Wan, pale, tragic. Elizabeth â€œLizzieâ€ Siddal is remembered for how she was portrayed by the 19th-century men who saw her as their muse: artists Walter Deverell, her husband Dante Gabriel Rossetti, and most famously John Everett Millais, who pictured her as his ethereal, drowned Ophelia. But Siddal was an artist in her own right, and her depiction of her own image was in stark contrast to those of these men.
â€œWhen I think of her paintings, I think about her self-portrait in comparison with the way they drew her skin and her face,â€ says Abbi Greenland, one third of theatre company RashDash, who are retelling Siddalâ€™s story on stage with comedy and songs. â€œThese open features and heavy lids and perfect palette. And the way she drew herself, as pointy and poky and in saturated colours.â€ â€œAnd frowning,â€ says Becky Wilkie, another third of the company, the musician of the trio. â€œAnd frowning!â€ Greenland echoes. â€œThe difference between this ill woman and this pointy, angry woman she feels like she is in her own art.â€
In their new show, Look At Me Donâ€™t Look At Me, RashDash counter the idea of a weak and languid Siddal, giving her strength, colour and anger. They repaint her as the artist she was, exposing her complex, toxic relationship with Rossetti and creating a visceral, emotive conversation between her story more than 150 years ago, and the power dynamics that still exist in art today.
It is not the first time Siddal has been excavated in art or in life; Rossetti infamously dug her up to unearth some poems heâ€™d buried with her. RashDashâ€™s project began a decade ago, when Greenland first moved to London. â€œWe had just not got some Arts Council funding,â€ she says, â€œand I was thinking I donâ€™t want them to be in control of whether Iâ€™m a creative person or not.â€ At the same time, sheâ€™d been making the most of the cityâ€™s free galleries, and Siddal kept popping up in the Pre-Raphaelites. â€œSomeone told me the story of Siddal lying in a bath and getting sick,â€ Greenland says. â€œItâ€™s quite a famous story, but itâ€™s such an amazing image for the way models were treated.â€
When Millais painted Ophelia, he had Siddal lie in a bath for hours on end. Most of the time he had candles heating the water from below, but when they went out, he didnâ€™t replace them, and Siddal caught pneumonia. â€œYou look at this incredibly famous piece of art thatâ€™s very beautiful,â€ says Greenland, â€œand she really suffered making it and got incredibly ill â€“ and maybe that was the beginning of the illness that got more and more chronic over time.â€ The idea of suffering for your art is problematic enough, without it being someone elseâ€™s art that youâ€™re suffering for.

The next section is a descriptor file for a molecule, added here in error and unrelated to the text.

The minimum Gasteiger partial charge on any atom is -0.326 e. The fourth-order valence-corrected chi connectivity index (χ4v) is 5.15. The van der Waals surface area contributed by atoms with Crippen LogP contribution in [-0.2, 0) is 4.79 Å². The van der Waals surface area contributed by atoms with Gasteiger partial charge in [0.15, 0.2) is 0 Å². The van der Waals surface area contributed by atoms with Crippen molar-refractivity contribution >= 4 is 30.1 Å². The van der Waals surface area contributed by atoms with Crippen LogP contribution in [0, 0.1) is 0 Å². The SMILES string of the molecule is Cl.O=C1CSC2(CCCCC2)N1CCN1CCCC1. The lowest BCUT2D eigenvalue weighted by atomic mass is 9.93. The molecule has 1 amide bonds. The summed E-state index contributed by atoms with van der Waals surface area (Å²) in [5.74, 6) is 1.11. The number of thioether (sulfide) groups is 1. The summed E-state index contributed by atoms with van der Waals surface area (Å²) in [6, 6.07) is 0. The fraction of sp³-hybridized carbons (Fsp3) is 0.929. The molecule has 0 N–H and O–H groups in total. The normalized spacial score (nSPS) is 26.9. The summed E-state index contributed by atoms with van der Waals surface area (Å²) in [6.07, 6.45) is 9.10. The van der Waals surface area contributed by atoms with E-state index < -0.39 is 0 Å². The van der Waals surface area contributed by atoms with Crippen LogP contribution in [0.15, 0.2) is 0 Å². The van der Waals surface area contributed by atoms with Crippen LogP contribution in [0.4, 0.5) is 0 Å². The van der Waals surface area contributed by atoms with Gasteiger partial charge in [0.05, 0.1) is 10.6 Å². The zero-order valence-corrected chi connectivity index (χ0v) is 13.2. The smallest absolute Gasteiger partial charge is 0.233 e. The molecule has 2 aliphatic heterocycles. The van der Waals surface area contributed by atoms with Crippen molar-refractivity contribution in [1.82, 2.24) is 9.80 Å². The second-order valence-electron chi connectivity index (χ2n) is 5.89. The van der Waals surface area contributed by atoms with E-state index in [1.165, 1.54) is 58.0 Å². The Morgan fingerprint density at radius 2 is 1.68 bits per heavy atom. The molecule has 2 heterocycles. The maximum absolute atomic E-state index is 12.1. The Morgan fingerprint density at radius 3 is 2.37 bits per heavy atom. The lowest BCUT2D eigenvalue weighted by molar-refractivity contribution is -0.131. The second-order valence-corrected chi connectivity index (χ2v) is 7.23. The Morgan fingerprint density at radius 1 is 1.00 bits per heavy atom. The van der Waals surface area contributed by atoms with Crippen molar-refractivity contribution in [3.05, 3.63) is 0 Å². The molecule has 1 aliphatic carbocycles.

The show was originally going to be a concept album. â€œLizzieâ€™s story told through songs,â€ Wilkie explains. â€œRossetti was nowhere to be seen.â€ It was only more recently that the painter, who eclipsed her, mistreated her, and obsessed over her, snuck his way in. With Helen Goalen, the third member of RashDash, on maternity leave, Greenland and Wilkie started thinking of the piece as a two-hander. So, if Siddal is always in the room with one other person, who is she with?
At first, they wanted to make a show that wasnâ€™t about Rossetti. â€œBecause whenever you do any research into her,â€ Greenland says, â€œall of her biographies are almost as much about him.â€ But that was a core tension in Siddalâ€™s life. â€œShe kept trying to be a serious artist and an independent person, but she couldnâ€™t be. Not only because she was emotionally entangled in this relationship, but also because she was a woman in Victorian England, so she was completely dependent on him financially.â€ In the show, Greenland plays Siddal â€“ green dress, red hair, serious and angry â€“ and Wilkie plays Rossetti â€“ bowler hat, big shirt, bigger paunch, clownish in his grumpiness.
Earlier this year, Wilkie worked with Siddalâ€™s poetry on a commission for Manchesterâ€™s Royal Exchange around International Womenâ€™s Day. â€œHer poetry is very beautiful and very hopeless,â€ she says. â€œItâ€™s stunning and unusual.â€ In trying to put Siddalâ€™s life to song, it was important for them to have her own writing in it, so lots of her poetry â€“ and Rossettiâ€™s, too â€“ is in the script, some single lines, other times whole verses lifted. In one section, they sing together, each performing a counter-melody with one of their own poems. â€œSheâ€™s written a lot about her pain in love,â€ Greenland says. When they were looking for her voice on stage, â€œher language felt like it was the first port of callâ€.
While they resist the label of tragic, the beats of her story are each undeniably a tragedy. She was in a controlling relationship. She was medicated to the point of addiction. She died by suicide after giving birth to two stillborn children. Yet the show balances these with a lightness, a sense of fun, and most of all, brilliant comedy. â€œWe couldnâ€™t give her a happy ending,â€ Greenland says, â€œbut we did want to give her something powerful at the end.â€
Part of this power is in their humour. By sending up Rossetti and his friends â€“ â€œThey canâ€™t laugh at themselves,â€ Wilkie complains â€“ RashDash give attention and seriousness back to Siddal and her story. Itâ€™s a fine line to tread, Greenland says, but comedy often comes from difficult places. â€œI donâ€™t think I really trust a show that is never funny.â€